The chief political difference between you and me and between the DSA and some others on the left with whom I identify (Solidarity, ISO, and the Socialist Party) is the nature of the Democratic Party. This is a question both of one’s theory as well as of one’s attitude toward the Democratic Party. It is a theoretical question, but also a question of whether or not one takes an active role in creating an independent alternative to the Democratic Party as part of the process of building an independent party of working people.Duhalde tries to deflect some of the criticism of his group by emphasizing that there is diversity of views within the DSA on whether to support the Democrats in certain contexts. But even if we grant that, the more general political (or, if you like, "theoretical") problems that LaBotz points out remain. The DSA does not (at least, not that I've noticed--feel free to point out a counter-example) offer trenchant analyses of the basic function of the Democratic Party in US capitalism. In being so closely tethered to the Democrats the DSA fails to create sufficient space for working people to debate genuine alternatives, and thereby retards the political self-development and confidence of the 99%.
I and other like me believe that the Democratic Party is a capitalist party. We argue that capitalists provide much of the financing, leadership, program, and a significant portion of the higher level cadres of the Democratic Party. I have not found in the DSA position papers any serious analysis of the Democratic Party and its role in American politics, nothing comparable, for example, to ISO member Lance Selfa’s The Democratic Party: A Critical Analysis and nothing comparable to the papers on the Democrats and elections found on the Solidarity website.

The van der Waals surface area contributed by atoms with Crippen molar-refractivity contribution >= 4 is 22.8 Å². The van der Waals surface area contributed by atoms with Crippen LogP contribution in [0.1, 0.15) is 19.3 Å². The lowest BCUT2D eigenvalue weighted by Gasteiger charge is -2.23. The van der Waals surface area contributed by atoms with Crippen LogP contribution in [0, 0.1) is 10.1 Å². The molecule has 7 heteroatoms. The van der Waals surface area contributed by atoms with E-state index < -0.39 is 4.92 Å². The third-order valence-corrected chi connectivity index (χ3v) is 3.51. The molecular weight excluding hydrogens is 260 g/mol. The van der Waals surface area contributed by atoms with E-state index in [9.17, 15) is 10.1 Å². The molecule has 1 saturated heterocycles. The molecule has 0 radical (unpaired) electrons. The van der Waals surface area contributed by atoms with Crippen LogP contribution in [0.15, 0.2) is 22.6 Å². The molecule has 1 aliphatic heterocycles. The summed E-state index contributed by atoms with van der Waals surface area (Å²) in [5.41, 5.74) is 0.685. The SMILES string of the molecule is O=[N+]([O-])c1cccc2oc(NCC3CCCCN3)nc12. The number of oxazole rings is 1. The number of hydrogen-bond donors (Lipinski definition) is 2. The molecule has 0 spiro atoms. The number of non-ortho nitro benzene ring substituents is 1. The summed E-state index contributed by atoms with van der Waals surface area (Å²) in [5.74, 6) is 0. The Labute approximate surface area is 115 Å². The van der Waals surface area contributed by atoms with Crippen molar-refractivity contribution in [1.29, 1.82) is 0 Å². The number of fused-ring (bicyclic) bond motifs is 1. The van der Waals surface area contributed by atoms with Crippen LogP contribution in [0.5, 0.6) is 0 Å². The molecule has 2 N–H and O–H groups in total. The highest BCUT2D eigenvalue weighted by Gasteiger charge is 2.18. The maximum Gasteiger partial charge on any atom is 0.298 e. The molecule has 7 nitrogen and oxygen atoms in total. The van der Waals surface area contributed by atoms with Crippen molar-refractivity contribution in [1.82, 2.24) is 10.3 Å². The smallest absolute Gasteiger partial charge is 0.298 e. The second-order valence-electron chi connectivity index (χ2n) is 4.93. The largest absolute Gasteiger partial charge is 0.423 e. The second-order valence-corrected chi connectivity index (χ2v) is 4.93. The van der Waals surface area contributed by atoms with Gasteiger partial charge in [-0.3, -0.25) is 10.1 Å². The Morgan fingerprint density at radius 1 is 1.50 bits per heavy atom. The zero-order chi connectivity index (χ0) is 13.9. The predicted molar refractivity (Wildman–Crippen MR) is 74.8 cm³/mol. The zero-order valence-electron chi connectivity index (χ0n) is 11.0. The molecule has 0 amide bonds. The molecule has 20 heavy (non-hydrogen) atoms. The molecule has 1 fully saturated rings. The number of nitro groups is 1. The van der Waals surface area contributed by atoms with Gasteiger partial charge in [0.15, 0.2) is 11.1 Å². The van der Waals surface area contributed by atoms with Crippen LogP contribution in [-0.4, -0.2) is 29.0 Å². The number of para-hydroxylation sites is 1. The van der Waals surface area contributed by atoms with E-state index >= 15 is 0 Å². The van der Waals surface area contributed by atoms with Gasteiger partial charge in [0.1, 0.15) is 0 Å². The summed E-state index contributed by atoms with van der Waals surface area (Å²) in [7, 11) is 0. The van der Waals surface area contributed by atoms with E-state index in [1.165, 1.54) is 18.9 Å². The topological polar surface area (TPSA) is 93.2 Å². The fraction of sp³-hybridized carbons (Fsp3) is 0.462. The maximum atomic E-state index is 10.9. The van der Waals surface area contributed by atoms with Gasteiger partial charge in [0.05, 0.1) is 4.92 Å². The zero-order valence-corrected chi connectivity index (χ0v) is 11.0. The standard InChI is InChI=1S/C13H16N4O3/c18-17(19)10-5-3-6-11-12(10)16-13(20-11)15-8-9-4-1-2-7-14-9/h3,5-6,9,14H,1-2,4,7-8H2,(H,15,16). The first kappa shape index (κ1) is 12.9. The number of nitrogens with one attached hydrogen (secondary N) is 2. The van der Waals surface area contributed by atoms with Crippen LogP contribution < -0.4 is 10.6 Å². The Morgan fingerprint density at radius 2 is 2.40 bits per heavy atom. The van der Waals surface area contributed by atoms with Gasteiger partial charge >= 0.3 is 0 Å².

Since we believe that the Democratic Party belongs to another class, we believe that it is impossible for the working class to wage a fight to control the Democratic Party or to use it successfully for its own class objectives. More important, we believe that working class, labor union, and social movement participation in the Democratic Party inhibits the political self-development of working people and the movements, making it impossible for them to figure out who their leaders are and what their program should be. We therefore reject participation in the Democratic Party and refuse to work in its campaigns.
Tuesday, January 3, 2012
See here. LaBotz hits the nail on the head by making the following points:
Posted by t at 12:42 PM